I’ve always loved martial arts flicks. The problem is, these days they tend to use CGI and/or wire-work to enhance the wild and crazy stunts they portray. While I can enjoy a CGI or wire-work movie if that’s what I’m in the mood for, when I want to watch a martial arts flick it’s generally because I want to see just what the human body can do when it’s properly trained and pushed to its limits. CGI could turn anyone into a martial arts madman on screen—I want to be amazed by what someone can REALLY do.
Recently my husband and I started visiting some friends in Virginia for occasional movie nights, and it turns out that they’re huge martial arts fiends. They introduced us to some Thai movies, and we’re completely and utterly hooked. Our two favorites so far are Ong-Bak and Born to Fight. As expected the plot is flimsy and largely there to provide an excuse for the fight scenes, but that’s to be expected. Thai martial arts are amazing to watch, and the man who produced both of these films apparently feels that the way in which Thai films can distinguish themselves, since they don’t have the resources of Hollywood or Hong Kong, is through their death-defying stunts and unique forms of martial arts. Boy howdy is he right. These are incredibly visceral movies, and if you watch the ‘making of’ specials on the Born to Fight DVD you’ll see at least one stunt that came entirely too close to killing a stunt man.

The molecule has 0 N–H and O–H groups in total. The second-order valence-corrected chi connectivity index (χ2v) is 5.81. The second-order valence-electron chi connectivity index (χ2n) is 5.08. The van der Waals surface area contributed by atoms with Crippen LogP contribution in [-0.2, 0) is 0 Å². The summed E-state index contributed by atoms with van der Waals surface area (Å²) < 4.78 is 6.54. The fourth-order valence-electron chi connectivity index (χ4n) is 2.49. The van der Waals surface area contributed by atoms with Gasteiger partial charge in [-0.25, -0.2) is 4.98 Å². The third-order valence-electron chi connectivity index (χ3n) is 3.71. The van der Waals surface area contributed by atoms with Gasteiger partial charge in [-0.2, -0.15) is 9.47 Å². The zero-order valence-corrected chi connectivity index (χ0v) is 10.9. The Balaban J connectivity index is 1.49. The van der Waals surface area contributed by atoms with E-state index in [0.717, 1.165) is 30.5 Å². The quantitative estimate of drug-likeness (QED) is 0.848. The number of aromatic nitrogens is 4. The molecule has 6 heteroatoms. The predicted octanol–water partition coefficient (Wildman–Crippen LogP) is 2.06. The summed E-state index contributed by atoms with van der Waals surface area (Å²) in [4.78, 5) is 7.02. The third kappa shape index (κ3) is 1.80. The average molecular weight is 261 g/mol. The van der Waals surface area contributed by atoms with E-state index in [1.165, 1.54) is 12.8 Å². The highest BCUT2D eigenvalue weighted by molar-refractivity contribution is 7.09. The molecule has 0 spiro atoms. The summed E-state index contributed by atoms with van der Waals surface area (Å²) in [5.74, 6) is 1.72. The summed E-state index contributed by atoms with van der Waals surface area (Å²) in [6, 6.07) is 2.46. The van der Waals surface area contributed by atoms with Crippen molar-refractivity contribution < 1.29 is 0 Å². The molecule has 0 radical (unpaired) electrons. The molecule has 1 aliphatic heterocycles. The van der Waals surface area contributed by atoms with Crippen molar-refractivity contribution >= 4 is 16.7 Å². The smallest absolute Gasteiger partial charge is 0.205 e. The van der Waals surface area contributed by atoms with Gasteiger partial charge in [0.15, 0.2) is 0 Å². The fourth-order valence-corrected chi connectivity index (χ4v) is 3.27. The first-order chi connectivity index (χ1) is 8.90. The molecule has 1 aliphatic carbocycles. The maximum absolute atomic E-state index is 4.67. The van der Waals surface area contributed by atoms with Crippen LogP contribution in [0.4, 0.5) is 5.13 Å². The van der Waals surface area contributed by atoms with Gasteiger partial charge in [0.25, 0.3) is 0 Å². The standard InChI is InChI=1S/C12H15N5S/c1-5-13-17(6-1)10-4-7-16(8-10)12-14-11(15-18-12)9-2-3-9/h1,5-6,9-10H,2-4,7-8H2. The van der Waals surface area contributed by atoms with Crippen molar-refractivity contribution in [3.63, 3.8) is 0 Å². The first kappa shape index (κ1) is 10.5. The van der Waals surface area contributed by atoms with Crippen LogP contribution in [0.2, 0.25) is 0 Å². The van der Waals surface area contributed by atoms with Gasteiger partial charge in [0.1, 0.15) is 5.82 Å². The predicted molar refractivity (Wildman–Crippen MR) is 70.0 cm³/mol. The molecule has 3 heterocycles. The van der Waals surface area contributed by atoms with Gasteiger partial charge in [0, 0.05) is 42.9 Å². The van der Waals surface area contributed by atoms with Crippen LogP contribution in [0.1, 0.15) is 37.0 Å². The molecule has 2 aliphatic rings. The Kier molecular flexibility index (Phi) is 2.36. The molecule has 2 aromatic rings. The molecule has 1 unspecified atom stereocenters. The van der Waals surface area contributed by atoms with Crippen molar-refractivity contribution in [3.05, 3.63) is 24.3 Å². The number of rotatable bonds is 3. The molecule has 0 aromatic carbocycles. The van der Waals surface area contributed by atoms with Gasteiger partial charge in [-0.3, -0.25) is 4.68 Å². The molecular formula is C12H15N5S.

Ong-Bak is particularly amazing for its chase scenes and its long fights involving Thai martial arts. Born to Fight takes a bunch of professional athletes (seriously: they used real professional athletes instead of actors) so that they could do jaw-dropping stunts and fight scenes that mixed athletics and martial arts. It’s every bit as good as watching an old-style Jackie Chan-style scene using props to their fullest. I can’t wait to see The Protector next.
Apropos of nothing, the latest reviews are of two J.D. Robb/Nora Roberts books: Strangers in Death (her latest), and Naked in Death (the first in the series).
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